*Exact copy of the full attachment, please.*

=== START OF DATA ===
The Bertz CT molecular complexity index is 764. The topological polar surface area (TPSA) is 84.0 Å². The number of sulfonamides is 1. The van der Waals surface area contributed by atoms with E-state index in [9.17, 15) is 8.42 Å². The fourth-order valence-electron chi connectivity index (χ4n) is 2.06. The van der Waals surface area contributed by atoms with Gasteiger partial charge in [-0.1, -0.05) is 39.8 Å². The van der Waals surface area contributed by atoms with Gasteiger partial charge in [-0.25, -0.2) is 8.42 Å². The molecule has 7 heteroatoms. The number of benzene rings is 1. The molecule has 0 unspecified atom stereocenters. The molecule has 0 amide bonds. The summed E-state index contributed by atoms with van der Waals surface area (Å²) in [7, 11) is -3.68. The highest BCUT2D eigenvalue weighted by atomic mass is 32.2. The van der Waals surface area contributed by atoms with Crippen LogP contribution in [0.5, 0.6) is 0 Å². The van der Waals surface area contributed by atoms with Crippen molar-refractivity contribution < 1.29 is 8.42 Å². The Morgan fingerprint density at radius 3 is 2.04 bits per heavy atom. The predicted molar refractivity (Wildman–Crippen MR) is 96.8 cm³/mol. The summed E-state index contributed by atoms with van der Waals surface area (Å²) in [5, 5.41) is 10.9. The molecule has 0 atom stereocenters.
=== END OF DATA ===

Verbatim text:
The Bertz CT molecular complexity index is 764. The topological polar surface area (TPSA) is 84.0 Å². The number of sulfonamides is 1. The van der Waals surface area contributed by atoms with E-state index in [9.17, 15) is 8.42 Å². The fourth-order valence-electron chi connectivity index (χ4n) is 2.06. The van der Waals surface area contributed by atoms with Gasteiger partial charge in [-0.1, -0.05) is 39.8 Å². The van der Waals surface area contributed by atoms with Gasteiger partial charge in [-0.25, -0.2) is 8.42 Å². The molecule has 7 heteroatoms. The number of benzene rings is 1. The molecule has 0 unspecified atom stereocenters. The molecule has 0 amide bonds. The summed E-state index contributed by atoms with van der Waals surface area (Å²) in [7, 11) is -3.68. The highest BCUT2D eigenvalue weighted by atomic mass is 32.2. The van der Waals surface area contributed by atoms with Crippen LogP contribution in [0.5, 0.6) is 0 Å². The van der Waals surface area contributed by atoms with Crippen molar-refractivity contribution < 1.29 is 8.42 Å². The Morgan fingerprint density at radius 3 is 2.04 bits per heavy atom. The predicted molar refractivity (Wildman–Crippen MR) is 96.8 cm³/mol. The summed E-state index contributed by atoms with van der Waals surface area (Å²) in [5, 5.41) is 10.9. The molecule has 0 atom stereocenters.